This moment was one which Newman himself not only could not have foreseen, but which he never thought could happen as he had, in his own words, “nothing of the saint” about him. His own estimation was based on a shrewd knowledge of himself, but as we all do, he saw through his own eyes and not those of God. God decided otherwise.
Newman began as an evangelical Anglican and ended as a Cardinal of the Catholic Church, but from beginning to end he was a man who divided opinion. From his earliest memories he was a Christian, and he underwent what we might call a conversion experience in early adolescence. At Oxford he soon became a divisive figure. To the undergraduates, his sermons and indeed his very presence, at the University Church of St Mary was an event in itself; it is said that some Colleges changed the times of dining to try to lure students away from his siren-like presence.
What came to worry the Dons was Newman’s developing view that the Anglican Church was the via media, the middle way, between their own Church and Rome. Newman, like Keble and Pusey, genuinely believed that what the Reformation had done was to purge the Church in England of the abuses and corruptions that had developed across the centuries, and in particular, allowed it to escape from the control of cabals of corruption around the Pope of the day (a not unfamiliar theme among Catholics in our own time).
But where Keble and Pusey continued to hold this view, and helped lead a Catholic revival in the Church of England, Newman’s scholarship led him to follow the inexorable logic of history. Studying the Arian controversy of the fourth century, he came to realise that the “reasonable” semi-Arians, who took a moderate position between Arius and St Athanasius were the spiritual forebears of the Anglicans. Their position was sensible, moderate and nuanced, but it was not that of Anthansius and therefore, not that of the universal church. So, he converted.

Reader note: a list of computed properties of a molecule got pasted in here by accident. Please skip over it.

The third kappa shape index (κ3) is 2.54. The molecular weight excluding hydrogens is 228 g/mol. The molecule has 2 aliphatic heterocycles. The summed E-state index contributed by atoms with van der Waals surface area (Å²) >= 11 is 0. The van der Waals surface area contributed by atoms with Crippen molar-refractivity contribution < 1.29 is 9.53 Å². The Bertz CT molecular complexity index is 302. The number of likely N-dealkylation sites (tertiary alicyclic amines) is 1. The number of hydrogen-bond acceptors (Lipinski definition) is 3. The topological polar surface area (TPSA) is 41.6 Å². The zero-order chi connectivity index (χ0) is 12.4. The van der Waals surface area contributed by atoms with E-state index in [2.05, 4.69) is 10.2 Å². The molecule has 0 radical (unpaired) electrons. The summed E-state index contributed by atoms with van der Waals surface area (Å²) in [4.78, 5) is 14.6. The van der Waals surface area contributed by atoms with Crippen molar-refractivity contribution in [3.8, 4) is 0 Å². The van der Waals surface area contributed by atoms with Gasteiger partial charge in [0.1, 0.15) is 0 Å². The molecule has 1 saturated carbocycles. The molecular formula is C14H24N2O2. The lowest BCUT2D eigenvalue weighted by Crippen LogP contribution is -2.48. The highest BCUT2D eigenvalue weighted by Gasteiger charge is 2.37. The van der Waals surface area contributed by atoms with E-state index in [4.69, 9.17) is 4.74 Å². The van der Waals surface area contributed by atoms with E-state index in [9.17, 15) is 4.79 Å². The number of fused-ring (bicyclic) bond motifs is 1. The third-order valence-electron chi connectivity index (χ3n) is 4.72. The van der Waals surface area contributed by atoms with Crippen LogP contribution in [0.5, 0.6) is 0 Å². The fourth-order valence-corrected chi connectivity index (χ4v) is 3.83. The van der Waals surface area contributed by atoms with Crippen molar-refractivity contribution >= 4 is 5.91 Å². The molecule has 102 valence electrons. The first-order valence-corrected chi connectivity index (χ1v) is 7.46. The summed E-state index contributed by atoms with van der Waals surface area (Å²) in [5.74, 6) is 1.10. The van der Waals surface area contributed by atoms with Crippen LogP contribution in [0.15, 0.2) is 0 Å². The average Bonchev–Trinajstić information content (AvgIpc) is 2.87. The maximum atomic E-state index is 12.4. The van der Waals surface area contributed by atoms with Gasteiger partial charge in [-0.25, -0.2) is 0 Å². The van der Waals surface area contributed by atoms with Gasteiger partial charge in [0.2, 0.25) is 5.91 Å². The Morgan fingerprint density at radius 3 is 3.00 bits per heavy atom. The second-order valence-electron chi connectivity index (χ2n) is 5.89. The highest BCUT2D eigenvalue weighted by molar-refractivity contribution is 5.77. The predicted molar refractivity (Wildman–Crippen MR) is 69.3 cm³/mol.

The conversion cost him much in worldy terms. He left his beloved Oxford, never to return. In a society where anti-Catholicism was rife, Newman incurred deep suspicion and distrust by his move. He made himself an outcast from his old social circles, but failed to acquire satisfactory replacements. Catholicism, despite an impressive intellectual history, was not, in the days of Pius IX, a welcoming environment for an intellectual theologican. Converts can be unpleasantly susprised to find that their new home is not altogether welcome. It is not simply the suspicion that often attaches to someone who “switches teams”, it is also a matter of culture. It is interesting that it was another convert, Manning, who complained that Newman remained essentially an English gentleman Oxford Don. Manning was a smoother operator, a skilled bureaucrat who both saw the opportunities offered to one of his skills, and who was, partly for that reason, more easily welcomed into the nascent English Catholic hierarchy. Newman never quite “fitted”, and his new Church was, to be frank, even more useless than his old one in finding a use for him.
And yet, for all that, quality will out. Newman was not only one of the finest writers of English prose, he was the finest English theological intellect since at least Lancelot Andrewes, and possibly ever. He will one day be a Doctor of the Church. It is, ironically, in part the way in which he bore the frustrations and difficulties of his new Church which show how deep his faith was. There were constant runours that he would revert, to which he responded by saying that he never:
had one moment’s wavering of trust in the Catholic Church ever since I was received into her fold. I hold, and ever have held, that her Sovereign Pontiff is the centre of unity and the Vicar of Christ. And I ever have had, and have still, an unclouded faith in her creed and in all its articles; a supreme satisfaction in her worship, discipline and teaching
As I stood in the Italian sunshine on that October morning a year ago, I reflected on how wonderful God’s Providence is. Newman may have thought that, in the end, he had not accomplished that ‘definite work’ for which God had marked him out, but in reality, the process had hardly begun. Newman’s influence on the Church has been profound and will long outlast his earthly fame.